Ahead of the Open -- August 9, 2013

August 9, 2013 03:15 AM
 

Corn futures are called 1 to 2 cents lower in lackluster trade.

  • Corn futures didn't stray too far from unchanged in overnight trade, but were choppy and ended under light pressure.
  • If soybeans can extend overnight gains in early daytime trade, it could spill over into the corn pit.
  • Meanwhile, the National Weather Service forecast for August 14-18 calls for below-normal temps across the Corn Belt, with a mix of precip. Wetter conditions are expected to be seen in the western Belt and normal to below-normal precip is expected in the eastern Belt.
  • Traders still view weather as non-threatening, especially due to the hope drier areas of the western Belt will receive some near-term relief.
  • Traders' focus will also be on evening positions ahead of Monday's first survey-based crop estimate. According to pre-report average trade guesses, traders expect the crop to come in near 14.005 billion bushels.

 

Soybean futures are called to open 5 to 10 cents higher in corrective trade.

  • Soybean futures saw followthrough buying in overnight trade. Traders are responding to the pickup in demand.
  • Traders still have yesterday's stronger-than-expected weekly sales data on their minds, as it suggests prices are at levels that have increased demand.
  • The non-threatening forecast remains a limiting factor for market bulls, as below-normal temps across the Corn Belt are limiting moisture stress.
  • The NWS forecast for August 14-18 calls for above-normal precip for drier areas of the western Belt and normal to below-normal precip for the eastern Belt.
  • Traders will also be focused on evening positions ahead of the weekend and ahead of Monday's first survey-based crop estimate.
  • According to pre-report trade guesses, traders look for USDA to peg the soybean crop around 3.336 billion bushels.
  • News that China's consumer price index (CPI) stabilized in July at 2.7% above year-ago -- slightly lower than the 2.8% rise that was expected -- is encouraging as it signals China's economy is stabilizing.

 

Wheat futures are called to open 1 to 3 cents higher on short-covering.

  • All wheat flavors enjoyed light short-covering in overnight trade. Key this morning will be if traders see the need to continue covering short positions ahead of the weekend.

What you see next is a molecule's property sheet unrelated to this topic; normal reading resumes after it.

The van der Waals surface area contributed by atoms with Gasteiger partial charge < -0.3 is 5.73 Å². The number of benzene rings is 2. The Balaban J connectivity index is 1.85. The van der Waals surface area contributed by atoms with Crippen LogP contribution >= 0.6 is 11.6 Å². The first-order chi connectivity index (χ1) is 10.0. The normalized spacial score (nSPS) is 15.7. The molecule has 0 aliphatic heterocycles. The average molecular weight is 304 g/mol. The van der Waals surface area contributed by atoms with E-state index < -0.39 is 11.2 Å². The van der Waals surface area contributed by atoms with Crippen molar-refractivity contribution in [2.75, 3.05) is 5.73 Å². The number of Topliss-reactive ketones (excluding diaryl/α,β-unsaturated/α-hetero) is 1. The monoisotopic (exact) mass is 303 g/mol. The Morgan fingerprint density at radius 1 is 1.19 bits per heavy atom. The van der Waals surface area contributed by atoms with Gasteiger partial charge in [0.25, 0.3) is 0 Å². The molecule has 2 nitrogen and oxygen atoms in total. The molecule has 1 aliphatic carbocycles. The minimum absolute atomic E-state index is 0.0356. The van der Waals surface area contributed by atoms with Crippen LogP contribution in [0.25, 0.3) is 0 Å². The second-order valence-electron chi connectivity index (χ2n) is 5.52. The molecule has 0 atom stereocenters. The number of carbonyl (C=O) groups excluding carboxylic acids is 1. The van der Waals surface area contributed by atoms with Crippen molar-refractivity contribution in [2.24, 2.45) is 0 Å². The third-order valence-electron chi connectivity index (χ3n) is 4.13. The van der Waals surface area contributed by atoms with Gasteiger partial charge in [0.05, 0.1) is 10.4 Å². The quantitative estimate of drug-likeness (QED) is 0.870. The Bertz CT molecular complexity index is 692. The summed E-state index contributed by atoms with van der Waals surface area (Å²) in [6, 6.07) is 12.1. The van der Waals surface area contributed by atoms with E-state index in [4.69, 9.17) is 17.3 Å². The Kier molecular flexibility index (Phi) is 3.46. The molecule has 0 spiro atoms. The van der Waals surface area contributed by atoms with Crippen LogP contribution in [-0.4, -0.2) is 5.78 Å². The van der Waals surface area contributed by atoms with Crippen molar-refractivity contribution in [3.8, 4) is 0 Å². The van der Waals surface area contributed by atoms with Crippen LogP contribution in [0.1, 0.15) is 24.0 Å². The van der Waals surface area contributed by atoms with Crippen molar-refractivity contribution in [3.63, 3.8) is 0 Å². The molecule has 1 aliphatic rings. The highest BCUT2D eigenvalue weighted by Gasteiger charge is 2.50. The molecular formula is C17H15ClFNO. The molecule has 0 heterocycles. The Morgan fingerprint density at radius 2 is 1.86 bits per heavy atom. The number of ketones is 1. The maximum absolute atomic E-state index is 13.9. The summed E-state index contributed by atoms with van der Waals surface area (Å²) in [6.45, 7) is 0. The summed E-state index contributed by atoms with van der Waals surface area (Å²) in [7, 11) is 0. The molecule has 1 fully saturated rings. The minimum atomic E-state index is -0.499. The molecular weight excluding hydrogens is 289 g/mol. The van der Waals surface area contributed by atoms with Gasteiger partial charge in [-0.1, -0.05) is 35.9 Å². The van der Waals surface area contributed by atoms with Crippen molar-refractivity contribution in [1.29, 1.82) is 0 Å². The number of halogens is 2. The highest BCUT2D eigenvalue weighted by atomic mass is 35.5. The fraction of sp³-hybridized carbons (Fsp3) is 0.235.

• Wheat is also seeing spillover from soybeans this morning. But they also need the help from the corn market to gain upward momentum.
  • Traders remain concerned that U.S. wheat has lost its competitive edge, especially with harvest ongoing in Europe.
  • Traders will also be focused on evening positions ahead of Monday's key USDA reports.
  • Traders look for the report to show the all wheat crop near 2.106 billion bushels.

 

Live cattle futures are called to open steady to weaker on profit-taking.

  • Live cattle futures surged yesterday on news that Tyson Fresh Meats has notified its suppliers of plans to no long accept cattle fed with Zilmax (beta-agonist) beginning Sept. 6.
  • But futures ended off session highs, signaling the potential of profit-taking this morning.
  • Also, the market will digest news Cargill says it has no plans to alter its cattle procurement practices.
  • Traders are still waiting on cash cattle trade to begin and if futures are able to avoid sharp price pressure, $1 to $2 higher cash trade is still possible.
  • Meanwhile, the boxed beef market remains lackluster. Choice values were 35 cents weaker yesterday and Select rose 38 cents on 190 loads changing hands.

 

Lean hog futures are called to open steady to weaker on concerns about the pork market.

  • Pork cutout values slipped $1.03 yesterday, raising concerns the market has posted a secondary top.
  • Because of weaker pork values, packer demand for cash supplies has softened. Bids are expected to be mostly steady today.
  • While price action has been choppy this week, lean hog futures are working on solid weekly gains, which should help to limit price pressure today.
  • Upside potential is being limited by the expected seasonal rise in supplies.
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